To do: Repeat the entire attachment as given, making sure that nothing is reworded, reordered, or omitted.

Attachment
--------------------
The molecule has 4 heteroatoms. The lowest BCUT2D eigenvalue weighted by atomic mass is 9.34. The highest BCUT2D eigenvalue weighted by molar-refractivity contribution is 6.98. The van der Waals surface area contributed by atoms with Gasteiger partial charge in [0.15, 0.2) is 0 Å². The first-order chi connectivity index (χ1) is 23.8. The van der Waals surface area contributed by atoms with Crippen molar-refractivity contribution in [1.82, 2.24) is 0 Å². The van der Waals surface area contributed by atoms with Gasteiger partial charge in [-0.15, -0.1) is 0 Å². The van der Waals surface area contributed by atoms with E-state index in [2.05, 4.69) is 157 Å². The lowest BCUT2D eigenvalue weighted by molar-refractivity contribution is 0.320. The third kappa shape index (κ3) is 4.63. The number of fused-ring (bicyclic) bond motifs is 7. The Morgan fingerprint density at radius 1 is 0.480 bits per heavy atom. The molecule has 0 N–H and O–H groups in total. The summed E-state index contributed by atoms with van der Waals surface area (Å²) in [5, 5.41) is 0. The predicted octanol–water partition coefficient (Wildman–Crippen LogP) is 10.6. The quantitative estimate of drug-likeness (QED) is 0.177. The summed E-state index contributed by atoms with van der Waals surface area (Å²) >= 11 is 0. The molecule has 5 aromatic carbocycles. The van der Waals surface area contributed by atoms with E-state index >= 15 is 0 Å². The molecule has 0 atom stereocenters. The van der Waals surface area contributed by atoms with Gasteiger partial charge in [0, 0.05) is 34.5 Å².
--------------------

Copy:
The molecule has 4 heteroatoms. The lowest BCUT2D eigenvalue weighted by atomic mass is 9.34. The highest BCUT2D eigenvalue weighted by molar-refractivity contribution is 6.98. The van der Waals surface area contributed by atoms with Gasteiger partial charge in [0.15, 0.2) is 0 Å². The first-order chi connectivity index (χ1) is 23.8. The van der Waals surface area contributed by atoms with Crippen molar-refractivity contribution in [1.82, 2.24) is 0 Å². The van der Waals surface area contributed by atoms with Gasteiger partial charge in [-0.15, -0.1) is 0 Å². The van der Waals surface area contributed by atoms with E-state index in [2.05, 4.69) is 157 Å². The lowest BCUT2D eigenvalue weighted by molar-refractivity contribution is 0.320. The third kappa shape index (κ3) is 4.63. The number of fused-ring (bicyclic) bond motifs is 7. The Morgan fingerprint density at radius 1 is 0.480 bits per heavy atom. The molecule has 0 N–H and O–H groups in total. The summed E-state index contributed by atoms with van der Waals surface area (Å²) in [5, 5.41) is 0. The predicted octanol–water partition coefficient (Wildman–Crippen LogP) is 10.6. The quantitative estimate of drug-likeness (QED) is 0.177. The summed E-state index contributed by atoms with van der Waals surface area (Å²) >= 11 is 0. The molecule has 5 aromatic carbocycles. The van der Waals surface area contributed by atoms with E-state index >= 15 is 0 Å². The molecule has 0 atom stereocenters. The van der Waals surface area contributed by atoms with Gasteiger partial charge in [0, 0.05) is 34.5 Å².